When Feeling Close Brings Bad Money Judgment

September 1, 2009 by  
Filed under Fools of Finance

bad_judgmentAre you one of those people who bonds well with others? Do you enjoy sharing and working toward goals with a sense of friendship and camaraderie?

Good for you. But before you jump into a collective project, think about leaving your wallet and credit cards at home.

This article in Bloomberg shows us that being tight with our like-minded friends, neighbors, and church-goers can often be very bad for our money.

The article summarizes a pattern of affinity-based financial scams. It features a group of Mormons who were sucked into a scheme to broker the sale of 20,000 tons of gold from a group of Israelis to a group of Arabs.


How many different alarm bells should have sounded when this financial “plan” was presented. Let’s start with the fact that 20,000 tons of gold is more than twice the size of U.S. bullion reserves. Who has that much to sell?

Not to pick on Mormons, but it seems they have a particular affinity for being duped and then passionately defending their stupidity. Check this quote about a BYU Professor who tried to intervene:

Hill says he confronted the power of belief over reason when he learned about 12DailyPro, an Internet advertising business being pitched to students at the Mormon-affiliated university that promised returns of 44 percent in 12 days.

When he sent an e-mail warning students it was a pyramid scheme, he says he received death threats from some investors, which he reported to university security officials.

Nice. Read the entire article. You will shake your head in amazement at how trust and greed made a dangerous combination.

I remember being invited to the house of a work colleague when I was a young engineer at Motorola. I was promised information about an “exciting opportunity.” I didn’t know what that meant exactly. But this was a brilliant engineer far senior to me, and this being my first real job, I felt a pull to attend with a some of my fellow rookie engineers. Yep. It was an MLM presentation. And, no, I didn’t buy in. I excused myself in a hurry.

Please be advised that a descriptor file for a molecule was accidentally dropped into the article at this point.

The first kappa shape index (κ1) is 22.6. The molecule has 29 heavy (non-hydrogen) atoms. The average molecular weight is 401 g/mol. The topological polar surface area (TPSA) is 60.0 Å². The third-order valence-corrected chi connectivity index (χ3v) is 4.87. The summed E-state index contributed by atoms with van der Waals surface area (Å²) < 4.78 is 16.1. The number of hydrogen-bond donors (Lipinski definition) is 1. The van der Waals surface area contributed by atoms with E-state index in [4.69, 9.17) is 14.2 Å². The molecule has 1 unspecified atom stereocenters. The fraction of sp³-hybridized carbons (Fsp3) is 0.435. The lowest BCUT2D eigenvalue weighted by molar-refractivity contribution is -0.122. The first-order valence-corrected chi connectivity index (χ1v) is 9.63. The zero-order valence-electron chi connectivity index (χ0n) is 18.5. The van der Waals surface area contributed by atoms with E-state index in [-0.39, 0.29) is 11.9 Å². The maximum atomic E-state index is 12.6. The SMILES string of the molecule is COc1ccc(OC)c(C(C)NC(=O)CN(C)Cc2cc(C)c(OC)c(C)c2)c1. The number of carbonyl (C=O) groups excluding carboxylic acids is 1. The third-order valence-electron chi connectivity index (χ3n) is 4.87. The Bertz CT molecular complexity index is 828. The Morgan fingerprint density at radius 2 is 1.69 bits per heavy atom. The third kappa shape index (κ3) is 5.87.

I still remember the guy’s name, a weird Swedish name. That experience has stuck with me for 35 years. It helped put Mr. ToughMoneyLove on a path of being a financial skeptic.

Family ties can be equally problematic. This is a recent query to Dear Amy by a teen worrying that her uncle was exploiting her broke grandmother:

I am a senior in high school, and I’ve recently learned that my uncle is taking advantage of my grandmother. He calls her constantly begging for money, and when she refuses, he continuously calls her until she picks up.  Amy, my grandmother is up to her neck in debt and has nothing left to give, yet she takes out loans just for him. I’ve talked to my parents and they say not to get involved, but how can I just sit by and watch this train wreck happen? Isn’t there anything I can do?

If this “uncle” were my sibling, there would be an intervention, perhaps involving rigid objects against fragile body parts. Fortunately, I don’t have that problem. Grandma clearly was an enabler but that doesn’t excuse the uncle’s actions.

Back when I first started this blog, I wrote about not lending money to friends and using tough love responses if a reckless family member asks for a loan.

It seems that these same principles should be extended to other affinity groups as well.

Photo credit: clover_1

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8 Responses to “When Feeling Close Brings Bad Money Judgment”
  1. katy says:

    Excellent post. Boy, this brought up a lot Mr. TML. Particularly with family ties. My FIL and MIL each sold several apartments/or left rent controlled apartments in Manhattan over the years that would be in the millions today. MIL also sold two houses in PA and given the proceeds to her church. A church that didn’t help her when she needed it. Emotions and money don’t always mix.

  2. I had a high school teacher I was close to that emailed me while I was in undergrad and told me he had an “exciting investment opportunity for me.” I dropped by his classroom when I was in town and quickly saw what he was into for what it was (a pyramid scheme). I told him I’d think about it and never got back to him. I’m not sure how I should have handled it. Maybe I should have explained to him what it was and why it was such a bad deal for him. I think I was worried that that would seem condescending. He was older than me (obviously) and had been my high school baseball coach. I don’t know how he had never encountered investment schemes before. Very nice guy. I guess he learned that lesson the hard way.